Aspen’s Main Street Bakery to close Thursday after 27 years

Erica Robbie | The Aspen Times
Main Street Bakery will close Thursday after 27 years.
Anna Stonehouse/The Aspen Times |

As Main Street Bakery owner Bill Dinsmoor prepares to close the quaint cafe that he and his wife, Jane, opened in the late 1980s, the 70-year-old Aspen local couldn’t help but crack a smile as he reminisced on the past 27 years.

He thought about the familiar local faces they saw every day, sometimes as many as two or three times.

He looked at the relationships he and Jane have formed with the staff, some of whom they’ve watched grow up, get married and have children who also would work at the bakery.

He remembered the little moments, too — like exposing children to the sweet, first taste of a doughnut — and even allowing a few lucky ones to venture behind the counter and select their own.

Actually, “this is a big adventure for a kid,” Dinsmoor said. “It’s fun to see them light up.”

Whether it’s memories like these shared amid the cafe’s cozy atmosphere or the mom-and-pop shop management and employees who already know your name and order, for many Aspen locals, Main Street Bakery’s closing means more than one less place in town to grab a cup of coffee or a bite to eat.

Like Marta Arbildo, who has worked at the bakery since 2001 after migrating to the valley from Cajamarca, Peru, with her two small children.

Arbildo said she could barely speak English when she arrived to the states and immediately enrolled in an English as a second language course at Colorado Mountain College.

She also started working as a housekeeper, though with two little ones and no help, the single mother said she desperately needed another job.

Arbildo said she applied for a job at Main Street Bakery, but the manager who interviewed her turned her away because of her poor English.

Determined to make it work, Arbildo returned to the cafe the following day and asked to speak with another manager.

Arbildo convinced this manager to give her a chance, promising she would work hard to quickly improve her English.

“She said, ‘I trust you, and you’re hired,’” Arbildo recalled. “So I started the next day.”

Fifteen years later, Arbildo remains a beloved member of Main Street Bakery, where English has been mistaken as her native tongue.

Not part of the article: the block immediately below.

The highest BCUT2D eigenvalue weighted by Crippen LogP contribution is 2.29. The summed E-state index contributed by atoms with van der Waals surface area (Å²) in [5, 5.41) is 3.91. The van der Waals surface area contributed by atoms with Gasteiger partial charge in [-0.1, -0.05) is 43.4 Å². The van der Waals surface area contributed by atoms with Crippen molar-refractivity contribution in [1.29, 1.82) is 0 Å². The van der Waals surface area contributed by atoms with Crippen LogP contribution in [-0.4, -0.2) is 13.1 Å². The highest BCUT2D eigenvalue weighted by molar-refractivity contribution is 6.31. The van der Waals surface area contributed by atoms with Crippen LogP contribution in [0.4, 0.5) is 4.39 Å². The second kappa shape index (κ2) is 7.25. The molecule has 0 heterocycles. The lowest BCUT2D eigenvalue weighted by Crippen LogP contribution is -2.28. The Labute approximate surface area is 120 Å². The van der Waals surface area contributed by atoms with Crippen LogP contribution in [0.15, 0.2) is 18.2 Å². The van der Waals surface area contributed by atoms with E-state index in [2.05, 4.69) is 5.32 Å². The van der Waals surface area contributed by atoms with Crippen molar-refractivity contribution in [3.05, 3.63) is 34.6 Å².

She also runs a property management business that she started and is financing both of her children’s college educations.

But Arbildo said her success since emigrating to the U.S. would not have been possible without the Dinsmoors, not only for offering her the opportunity to work, but for serving as her mentors and supporting her through some “really, really hard times.”

“I’d never be able to thank (Bill and Jane) enough. I couldn’t have asked for anything more,” Arbildo said Friday.

“They were not just my bosses; they were my family. They are my family.”

Family and Main Street Bakery also are synonymous for Aspen resident Vernon Twombly, who used to eat breakfast and lunch at the cafe every day.

As Twombly ordered the quiche lorraine, one of his usual dishes, at the cafe Friday afternoon, the 88-year-old said he used to love dining there with his late wife.

“She was just as fond of this place,” he said.

Twombly, who now only eats at Main Street Bakery once a day, blamed his doctor’s dietary restrictions for the decreased visitation.

“Since I’m an antique, I have great knowledge and appreciation of how good this place is,” Twombly said. “The people are what make this place — not the floorboards or the tables — the people.”

Dinsmoor, who celebrated his 70th birthday earlier this year, said this age “seemed like a nice landmark time to move on.”

He said that he and Jane started having conversations about “How much longer do we want to do this?” and “How and when this would end?” about four or five years ago.

At first, Dinsmoor said there was definitely some sadness.

But after several months, he said he and Jane feel more comfortable and excited about life after Main Street Bakery, which means more time to spend with family and friends.

“The real joy, for us, is spending more time with our loved ones and dear friends and family,” Dinsmoor said. “Because that’s what we enjoy most.”

He said gardening, fishing, traveling and “exploring brand-new things I’ve never thought of” also are in the cards.